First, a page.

14 1. INTRODUCTION The objective of this work was to develop a method capable of analyzing the mechanical properties of individual micro and nanofibers using Atomic Force Microscopy. An optimized protocol for sample preparation was developed and the properties of polyester and nylon-6 islands-in-the-sea fibers were probed by applying Hertzian Contact Theory to the experimental data obtained via AFM. The introduction of polymeric nanofibers has spurred a great number of new and interesting applications to the field of textiles. Some of these applications include drug delivery, tissue engineering, reinforcement for composite materials, and filtration. During the last ten years, due to advances in instrumentation and the nanotechnology revolution, it has been established that some material properties may be size dependent. However, most of current manufacturing and testing techniques for micro/nano scale devices are still based on bulk material properties that do not consider size dependent phenomenon. Some improved microscopy techniques, including Atomic Force Microscopy (AFM), Transmission Electron Microscopy (TEM) and Scanning Electron Microscopy (SEM) are currently used to analyze micro and nano-sized materials. Atomic Force Microscopy (AFM) has been chosen for this study because this technique provides a topographic contrast as well as direct height measurements. AFM images are obtained without expensive sample preparation and yield more information than those 1

15 obtained by cross sectioning samples and analyzing the sections via TEM. AFM can be used not only as an imaging technique, but it shows an increasing potential for direct measurements of mechanical properties of micro/nano-sized materials. 2

16 2. LITERATURE REVIEW 2.1. Fibers In early history only natural fibers such as cotton, linen and jute from plants as well as wool and mohair from the fleece of sheep and goats, and silk from the cocoon of the silkworm, were available. During the twentieth century some derivative fibers were created from existing natural fibers and more importantly new synthetic fibers were developed using by using by-products of the coal and petroleum industries. Today, it is possible to synthesize polymeric fibers with almost any desired property by manipulating their chemistry[1]. Fibers can be seen everywhere. Even the fundamental blocks of living systems are formed by fibrous materials in nanometer scale such as DNA molecules, cytoskeleton filaments, rod cells of the eyes etc. [2]. Fibers are also raw material for all kinds of textiles. Having a combination of high specific surface area, flexibility and superior directional strength, fibers are preferred materials for applications ranging from clothing to reinforcements in aerospace applications [3] Natural Fibers Natural fibers are mostly derived directly from animals, vegetables or minerals. With the exception of silk, which is extruded by silkworms as a continuous filament, natural fibers are of finite length and are used directly in textile manufacturing after preliminary cleaning. These fibers are commonly referred to as staple fibers. The utility of natural 3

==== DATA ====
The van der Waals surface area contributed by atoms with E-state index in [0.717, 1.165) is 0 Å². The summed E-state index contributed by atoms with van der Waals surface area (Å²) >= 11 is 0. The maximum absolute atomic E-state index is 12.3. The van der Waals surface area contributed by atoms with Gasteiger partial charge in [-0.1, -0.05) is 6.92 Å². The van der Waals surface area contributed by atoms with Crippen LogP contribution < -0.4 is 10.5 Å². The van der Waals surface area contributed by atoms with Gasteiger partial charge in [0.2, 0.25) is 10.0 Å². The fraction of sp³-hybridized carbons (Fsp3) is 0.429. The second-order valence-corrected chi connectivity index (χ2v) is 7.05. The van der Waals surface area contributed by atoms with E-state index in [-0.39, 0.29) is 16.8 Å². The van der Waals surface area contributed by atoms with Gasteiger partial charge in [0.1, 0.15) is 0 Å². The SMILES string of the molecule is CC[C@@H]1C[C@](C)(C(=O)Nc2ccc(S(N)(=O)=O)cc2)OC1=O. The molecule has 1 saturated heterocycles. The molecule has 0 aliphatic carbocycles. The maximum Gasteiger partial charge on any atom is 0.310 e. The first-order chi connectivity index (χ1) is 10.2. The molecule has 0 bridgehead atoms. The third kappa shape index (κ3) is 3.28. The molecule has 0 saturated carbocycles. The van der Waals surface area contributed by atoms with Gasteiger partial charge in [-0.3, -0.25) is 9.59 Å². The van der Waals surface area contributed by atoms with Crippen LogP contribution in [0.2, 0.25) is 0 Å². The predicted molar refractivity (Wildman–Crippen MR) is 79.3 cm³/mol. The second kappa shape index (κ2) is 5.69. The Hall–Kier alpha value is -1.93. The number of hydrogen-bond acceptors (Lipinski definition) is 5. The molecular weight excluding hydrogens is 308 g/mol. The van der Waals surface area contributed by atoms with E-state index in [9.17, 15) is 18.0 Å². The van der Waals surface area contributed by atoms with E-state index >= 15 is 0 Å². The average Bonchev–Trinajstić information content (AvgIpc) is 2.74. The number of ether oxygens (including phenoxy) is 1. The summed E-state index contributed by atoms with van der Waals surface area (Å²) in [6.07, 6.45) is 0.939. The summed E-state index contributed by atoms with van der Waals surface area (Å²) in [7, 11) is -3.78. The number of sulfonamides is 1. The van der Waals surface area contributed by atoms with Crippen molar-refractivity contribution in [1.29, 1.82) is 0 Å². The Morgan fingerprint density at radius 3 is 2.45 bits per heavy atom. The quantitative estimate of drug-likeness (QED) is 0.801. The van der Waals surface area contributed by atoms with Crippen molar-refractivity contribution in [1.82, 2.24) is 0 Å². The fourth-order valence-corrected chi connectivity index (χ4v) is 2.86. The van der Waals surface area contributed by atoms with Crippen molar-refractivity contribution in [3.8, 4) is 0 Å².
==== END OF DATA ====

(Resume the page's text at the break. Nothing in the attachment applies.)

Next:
17 fibers for textile purposes is also affected by their fineness, presence of impurities, color, absorption of water and dyestuffs, thermal and environmental stability, resistance to chemical degradation [3] Man-Made Fibers As it is apparent from their name, all fibers manufactured by man are called man-made fibers; distinct from those which occur naturally. Man-made fibers are grouped into two major categories: natural organic polymer fibers and synthetic organic polymer fibers [4]. Natural organic polymer fibers can be either regenerated or derivative fibers. Regenerated fibers are formed by dissolving and extruding a natural polymer or a derivative thereof retaining the chemical nature of the originating natural polymer Since their commercialization in 1940, synthetic organic polymers have revolutionized the textile industry. There are many synthetic polymers that have fiber forming ability. However the most widely used synthetic polymers are based on polyamides, polyesters, polyolefins... etc. [3] 2.2. General Fiber Properties After years of research and experience, the relationship between fiber properties and enduse performance has been roughly established for several families of synthetic fibers facilitating the selection of the best fiber for a particular application. Fiber properties can be classified as geometrical, physical, chemical and mechanical [1]. 4